dBm (decibel-milliwatts) is a measure of power in communications. It is a unit of level used to indicate that a power level is expressed in decibels (dB) with reference to one milliwatt (mW). It is used in radio, microwave, and fiber-optical communication networks as a convenient measure of absolute power because of its capability to express both very large and very small values in a short form compared to dBW, which is referenced to one watt (1000 mW).
Since it is referenced to the watt, it is an absolute unit, used when measuring absolute power. By comparison, the decibel (dB) is a dimensionless unit, used for quantifying the ratio between two values, such as the signal-to-noise ratio. The dBm is also dimensionless, but since it compares to a fixed reference value, the dBm rating is an absolute one.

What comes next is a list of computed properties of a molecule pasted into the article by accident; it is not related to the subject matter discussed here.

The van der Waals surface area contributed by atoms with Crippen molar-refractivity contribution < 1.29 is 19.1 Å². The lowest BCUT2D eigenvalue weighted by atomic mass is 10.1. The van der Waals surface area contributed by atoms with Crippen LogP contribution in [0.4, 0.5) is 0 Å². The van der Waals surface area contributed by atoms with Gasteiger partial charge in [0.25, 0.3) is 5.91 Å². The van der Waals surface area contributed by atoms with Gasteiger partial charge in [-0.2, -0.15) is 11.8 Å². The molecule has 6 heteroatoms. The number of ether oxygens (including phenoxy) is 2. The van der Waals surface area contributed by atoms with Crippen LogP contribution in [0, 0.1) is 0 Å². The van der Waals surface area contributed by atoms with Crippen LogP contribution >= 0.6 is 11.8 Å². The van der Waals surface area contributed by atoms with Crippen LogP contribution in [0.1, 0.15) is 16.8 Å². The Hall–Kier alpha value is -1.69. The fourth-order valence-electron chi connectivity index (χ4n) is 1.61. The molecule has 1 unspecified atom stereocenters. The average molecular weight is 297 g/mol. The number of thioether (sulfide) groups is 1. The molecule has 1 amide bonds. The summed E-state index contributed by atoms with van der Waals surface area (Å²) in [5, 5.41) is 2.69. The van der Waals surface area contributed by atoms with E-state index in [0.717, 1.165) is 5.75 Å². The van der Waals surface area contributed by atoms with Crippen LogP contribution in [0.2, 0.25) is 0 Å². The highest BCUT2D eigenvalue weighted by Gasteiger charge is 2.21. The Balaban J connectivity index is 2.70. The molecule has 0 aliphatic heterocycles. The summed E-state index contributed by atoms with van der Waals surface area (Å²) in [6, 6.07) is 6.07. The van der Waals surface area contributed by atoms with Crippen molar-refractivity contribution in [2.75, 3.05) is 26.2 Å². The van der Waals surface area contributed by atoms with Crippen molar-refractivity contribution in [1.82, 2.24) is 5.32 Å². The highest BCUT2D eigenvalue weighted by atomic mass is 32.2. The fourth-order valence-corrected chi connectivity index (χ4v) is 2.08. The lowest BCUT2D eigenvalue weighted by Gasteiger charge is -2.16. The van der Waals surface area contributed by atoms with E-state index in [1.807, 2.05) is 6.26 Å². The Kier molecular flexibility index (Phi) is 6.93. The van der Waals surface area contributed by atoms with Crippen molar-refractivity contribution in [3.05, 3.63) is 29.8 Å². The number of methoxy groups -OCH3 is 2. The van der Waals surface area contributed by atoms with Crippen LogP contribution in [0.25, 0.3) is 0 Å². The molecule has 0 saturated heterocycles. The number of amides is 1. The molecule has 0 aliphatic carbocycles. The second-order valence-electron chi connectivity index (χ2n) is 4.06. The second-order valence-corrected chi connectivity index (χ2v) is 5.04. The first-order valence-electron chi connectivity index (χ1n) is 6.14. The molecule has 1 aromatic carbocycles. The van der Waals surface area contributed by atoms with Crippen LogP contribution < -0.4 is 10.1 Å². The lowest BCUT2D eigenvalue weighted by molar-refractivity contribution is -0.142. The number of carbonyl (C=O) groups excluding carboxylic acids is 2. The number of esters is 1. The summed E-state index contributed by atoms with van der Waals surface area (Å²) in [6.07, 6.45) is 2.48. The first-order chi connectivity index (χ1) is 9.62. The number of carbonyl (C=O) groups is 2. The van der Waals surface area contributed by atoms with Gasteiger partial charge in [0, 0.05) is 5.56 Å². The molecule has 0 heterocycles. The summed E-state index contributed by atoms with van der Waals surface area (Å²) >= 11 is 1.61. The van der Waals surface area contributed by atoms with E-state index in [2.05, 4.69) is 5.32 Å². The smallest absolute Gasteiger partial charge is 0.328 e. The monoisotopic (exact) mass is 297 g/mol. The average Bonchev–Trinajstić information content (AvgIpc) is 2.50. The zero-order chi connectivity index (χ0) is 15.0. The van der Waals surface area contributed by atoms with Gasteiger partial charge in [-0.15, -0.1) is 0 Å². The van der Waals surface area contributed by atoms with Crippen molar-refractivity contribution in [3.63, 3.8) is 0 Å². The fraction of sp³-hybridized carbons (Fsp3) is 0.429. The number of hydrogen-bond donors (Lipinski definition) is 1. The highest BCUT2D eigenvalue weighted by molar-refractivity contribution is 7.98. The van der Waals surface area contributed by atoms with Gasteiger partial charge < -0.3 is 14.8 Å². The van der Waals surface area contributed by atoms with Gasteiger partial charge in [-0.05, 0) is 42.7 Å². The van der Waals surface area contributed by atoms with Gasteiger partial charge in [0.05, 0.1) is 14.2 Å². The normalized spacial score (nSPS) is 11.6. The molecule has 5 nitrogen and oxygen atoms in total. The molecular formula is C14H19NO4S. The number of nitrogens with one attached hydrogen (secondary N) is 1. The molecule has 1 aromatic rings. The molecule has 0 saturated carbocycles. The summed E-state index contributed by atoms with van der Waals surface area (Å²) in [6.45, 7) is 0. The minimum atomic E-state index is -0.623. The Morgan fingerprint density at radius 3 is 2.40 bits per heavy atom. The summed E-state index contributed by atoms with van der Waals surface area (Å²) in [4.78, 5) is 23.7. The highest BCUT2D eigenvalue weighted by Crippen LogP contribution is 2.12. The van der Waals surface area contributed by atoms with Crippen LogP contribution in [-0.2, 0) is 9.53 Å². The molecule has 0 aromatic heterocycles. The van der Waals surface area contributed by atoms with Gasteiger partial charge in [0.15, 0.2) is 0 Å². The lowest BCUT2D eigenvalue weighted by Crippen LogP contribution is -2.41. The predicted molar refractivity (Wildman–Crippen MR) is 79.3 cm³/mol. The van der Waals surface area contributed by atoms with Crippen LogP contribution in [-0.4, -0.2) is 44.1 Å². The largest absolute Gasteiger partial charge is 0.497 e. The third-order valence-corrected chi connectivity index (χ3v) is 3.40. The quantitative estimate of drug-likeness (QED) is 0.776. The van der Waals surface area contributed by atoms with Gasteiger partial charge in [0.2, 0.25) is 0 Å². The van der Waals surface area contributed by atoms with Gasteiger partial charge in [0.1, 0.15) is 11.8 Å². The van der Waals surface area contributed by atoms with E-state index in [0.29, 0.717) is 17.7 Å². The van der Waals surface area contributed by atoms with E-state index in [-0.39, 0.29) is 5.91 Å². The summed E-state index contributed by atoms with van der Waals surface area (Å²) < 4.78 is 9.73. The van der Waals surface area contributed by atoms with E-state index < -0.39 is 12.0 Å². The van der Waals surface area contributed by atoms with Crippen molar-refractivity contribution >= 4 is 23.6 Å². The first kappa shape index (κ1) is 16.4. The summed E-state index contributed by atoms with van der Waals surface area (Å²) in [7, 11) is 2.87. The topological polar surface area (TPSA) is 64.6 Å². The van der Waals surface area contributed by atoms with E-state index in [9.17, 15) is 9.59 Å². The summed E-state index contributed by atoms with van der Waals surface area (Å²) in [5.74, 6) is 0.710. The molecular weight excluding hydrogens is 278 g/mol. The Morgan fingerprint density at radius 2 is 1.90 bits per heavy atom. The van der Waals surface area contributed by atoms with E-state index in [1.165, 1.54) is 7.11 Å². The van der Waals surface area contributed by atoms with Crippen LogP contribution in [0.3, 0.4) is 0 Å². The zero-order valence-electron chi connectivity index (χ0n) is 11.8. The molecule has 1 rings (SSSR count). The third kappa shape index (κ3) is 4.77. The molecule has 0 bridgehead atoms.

The dBm is not a part of the International System of Units and therefore is discouraged from use in documents or systems that adhere to SI units (the corresponding SI unit is the watt). However, the unit decibel (dB), without the 'm' suffix, is accepted for use alongside SI units.
In audio and telephony, dBm is typically referenced relative to a 600-ohm impedance, while in radio-frequency work dBm is typically referenced relative to a 50-ohm impedance.